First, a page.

Welcome to Creepmas Day 12 5/8, because no I'm not done yet. Let me introduce you to my little friend.
Although sightings are rare, the Siberian Long Necked Yeti is most notable of course, for it's long neck. It is also easily distinguished from other species of Yeti by the silky tresses that cover it's large round feet. Another interesting trait of this Yeti is the absence of arms, but that is generally considered an advantage for these cave dwelling creatures.
As I've said before it's too hard to do tutorials about needle felting. For one I don't generally know where I'm going until after I've done it and for another the urge to repeatedly stab is too strong to stop and take pictures. I love this cross stitch pattern, the sentiment is the same for needle felting.
I did however happen to take two pictures during the felting process so I could consult experts to ensure I was being anatomically correct. The first being whether or not my proportions were accurate for the average Siberian Long Neck Yeti and the second on whether or not I was making the feet excessively hairy or the correct amount. Apparently all that fur is necessary to protect their rather tender, delicate feet.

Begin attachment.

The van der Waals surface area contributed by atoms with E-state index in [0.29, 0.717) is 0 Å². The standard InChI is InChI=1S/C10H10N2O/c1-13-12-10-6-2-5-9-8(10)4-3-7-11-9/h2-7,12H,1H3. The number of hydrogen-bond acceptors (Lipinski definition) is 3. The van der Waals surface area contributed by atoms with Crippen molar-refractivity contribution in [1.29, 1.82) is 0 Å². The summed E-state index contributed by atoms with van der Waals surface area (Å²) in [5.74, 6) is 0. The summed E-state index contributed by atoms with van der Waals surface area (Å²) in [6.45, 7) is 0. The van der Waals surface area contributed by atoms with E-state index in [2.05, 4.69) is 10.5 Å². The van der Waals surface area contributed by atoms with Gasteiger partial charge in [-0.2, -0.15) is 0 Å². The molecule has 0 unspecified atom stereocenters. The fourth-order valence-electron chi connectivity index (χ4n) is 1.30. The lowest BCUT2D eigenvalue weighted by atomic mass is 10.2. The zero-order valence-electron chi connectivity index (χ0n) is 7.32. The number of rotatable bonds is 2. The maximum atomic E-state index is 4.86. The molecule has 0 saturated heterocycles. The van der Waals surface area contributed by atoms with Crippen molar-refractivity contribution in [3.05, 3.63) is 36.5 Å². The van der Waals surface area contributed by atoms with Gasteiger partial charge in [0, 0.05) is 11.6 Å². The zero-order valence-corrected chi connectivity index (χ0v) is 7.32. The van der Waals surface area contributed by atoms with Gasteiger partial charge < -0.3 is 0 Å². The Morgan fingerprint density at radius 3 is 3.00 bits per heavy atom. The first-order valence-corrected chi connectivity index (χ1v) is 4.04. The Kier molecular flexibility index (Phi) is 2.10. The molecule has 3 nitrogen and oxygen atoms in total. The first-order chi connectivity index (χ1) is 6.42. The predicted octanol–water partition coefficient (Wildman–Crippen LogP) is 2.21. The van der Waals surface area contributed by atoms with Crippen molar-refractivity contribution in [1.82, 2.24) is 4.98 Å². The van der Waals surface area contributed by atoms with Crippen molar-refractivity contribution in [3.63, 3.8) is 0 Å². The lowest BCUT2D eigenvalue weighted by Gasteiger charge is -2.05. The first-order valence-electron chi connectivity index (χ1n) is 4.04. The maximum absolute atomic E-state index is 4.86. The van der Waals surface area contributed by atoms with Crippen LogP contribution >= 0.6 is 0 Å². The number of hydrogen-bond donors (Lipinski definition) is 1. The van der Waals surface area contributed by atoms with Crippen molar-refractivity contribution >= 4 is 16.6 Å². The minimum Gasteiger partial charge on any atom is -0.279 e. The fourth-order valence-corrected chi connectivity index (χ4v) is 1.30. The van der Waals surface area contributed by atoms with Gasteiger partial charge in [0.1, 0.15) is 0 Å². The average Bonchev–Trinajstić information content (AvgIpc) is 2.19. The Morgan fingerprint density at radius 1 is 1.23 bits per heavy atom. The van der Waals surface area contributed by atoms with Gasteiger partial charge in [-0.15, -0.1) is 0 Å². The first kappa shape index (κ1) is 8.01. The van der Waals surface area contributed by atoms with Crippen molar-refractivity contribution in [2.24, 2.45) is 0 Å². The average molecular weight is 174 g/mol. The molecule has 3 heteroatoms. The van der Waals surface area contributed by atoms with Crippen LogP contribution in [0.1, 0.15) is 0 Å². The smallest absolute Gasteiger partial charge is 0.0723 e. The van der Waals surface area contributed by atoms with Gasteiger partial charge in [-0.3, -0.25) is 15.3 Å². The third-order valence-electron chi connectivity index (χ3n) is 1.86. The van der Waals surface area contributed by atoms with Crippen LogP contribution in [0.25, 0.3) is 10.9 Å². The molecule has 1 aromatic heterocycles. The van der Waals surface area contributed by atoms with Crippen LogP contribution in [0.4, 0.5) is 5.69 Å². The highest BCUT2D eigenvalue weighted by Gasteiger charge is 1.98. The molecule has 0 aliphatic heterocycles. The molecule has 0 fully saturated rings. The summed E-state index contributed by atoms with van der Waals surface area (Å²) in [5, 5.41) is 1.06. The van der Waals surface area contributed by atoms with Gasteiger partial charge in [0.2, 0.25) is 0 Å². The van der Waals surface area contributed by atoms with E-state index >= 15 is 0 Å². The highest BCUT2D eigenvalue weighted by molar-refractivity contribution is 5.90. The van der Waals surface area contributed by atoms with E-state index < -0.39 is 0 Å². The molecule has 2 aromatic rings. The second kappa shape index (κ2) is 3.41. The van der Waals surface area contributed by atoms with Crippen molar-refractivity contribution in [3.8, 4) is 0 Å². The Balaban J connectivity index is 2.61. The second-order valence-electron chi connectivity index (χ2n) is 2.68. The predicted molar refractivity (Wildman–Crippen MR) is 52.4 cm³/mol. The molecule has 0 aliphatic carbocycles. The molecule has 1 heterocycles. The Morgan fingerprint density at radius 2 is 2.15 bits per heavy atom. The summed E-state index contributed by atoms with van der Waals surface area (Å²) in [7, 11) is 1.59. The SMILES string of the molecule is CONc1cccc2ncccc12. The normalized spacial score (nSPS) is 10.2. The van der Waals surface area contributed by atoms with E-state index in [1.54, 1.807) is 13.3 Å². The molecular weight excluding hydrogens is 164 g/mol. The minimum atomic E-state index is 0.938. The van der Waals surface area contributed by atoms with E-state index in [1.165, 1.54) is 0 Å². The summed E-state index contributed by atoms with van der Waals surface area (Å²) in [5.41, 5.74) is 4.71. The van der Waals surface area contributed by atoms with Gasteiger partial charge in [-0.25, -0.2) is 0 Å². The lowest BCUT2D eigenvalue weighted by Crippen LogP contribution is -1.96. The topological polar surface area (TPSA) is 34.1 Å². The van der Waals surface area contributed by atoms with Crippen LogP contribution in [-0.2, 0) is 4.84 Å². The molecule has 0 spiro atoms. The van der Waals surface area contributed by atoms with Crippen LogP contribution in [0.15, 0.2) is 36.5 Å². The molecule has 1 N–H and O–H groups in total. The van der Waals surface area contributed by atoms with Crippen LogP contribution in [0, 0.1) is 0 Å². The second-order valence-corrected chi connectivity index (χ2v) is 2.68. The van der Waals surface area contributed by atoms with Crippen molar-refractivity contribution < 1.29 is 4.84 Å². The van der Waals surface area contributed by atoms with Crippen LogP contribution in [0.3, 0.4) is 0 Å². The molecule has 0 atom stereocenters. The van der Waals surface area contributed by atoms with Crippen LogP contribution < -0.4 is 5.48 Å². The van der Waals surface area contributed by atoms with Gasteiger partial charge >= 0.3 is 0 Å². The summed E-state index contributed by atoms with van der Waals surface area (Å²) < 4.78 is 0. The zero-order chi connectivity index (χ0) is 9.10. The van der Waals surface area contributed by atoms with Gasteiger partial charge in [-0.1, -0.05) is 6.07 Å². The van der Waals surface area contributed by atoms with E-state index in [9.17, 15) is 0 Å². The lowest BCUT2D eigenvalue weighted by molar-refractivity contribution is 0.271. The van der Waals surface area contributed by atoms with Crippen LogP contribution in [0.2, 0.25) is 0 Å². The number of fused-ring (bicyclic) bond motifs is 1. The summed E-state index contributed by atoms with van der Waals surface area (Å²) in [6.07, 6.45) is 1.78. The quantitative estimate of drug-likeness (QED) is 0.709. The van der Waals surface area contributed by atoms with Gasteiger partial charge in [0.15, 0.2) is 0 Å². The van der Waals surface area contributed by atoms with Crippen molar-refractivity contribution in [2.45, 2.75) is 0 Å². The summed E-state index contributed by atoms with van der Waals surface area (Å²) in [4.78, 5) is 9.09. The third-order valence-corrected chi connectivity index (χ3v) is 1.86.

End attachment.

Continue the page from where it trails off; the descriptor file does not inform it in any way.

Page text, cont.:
The first picture was taken at the Crucible. Have I mentioned how awesome it is that we have a local bar that hosts Dark Arts & Crafts every Sunday afternoon?
This video by Sarafina Fiber Art on how to needle felt a gnome gives some excellent advice on using curly locks starting at the 24:00 minute mark. It also gives some excellent advice on making a gnome.
For my Yeti's very hairy ahem, feet, I cut my locks in half. And then I folded those in half before felting them onto his feet. I used the coarser locks underneath and saved what she calls the pretty locks for the top rows.
Because of climate change and loss of habitat over the last decade there has been an influx in sightings, especially in urban settings.
The inspiration was this Yeti I found on pinterest.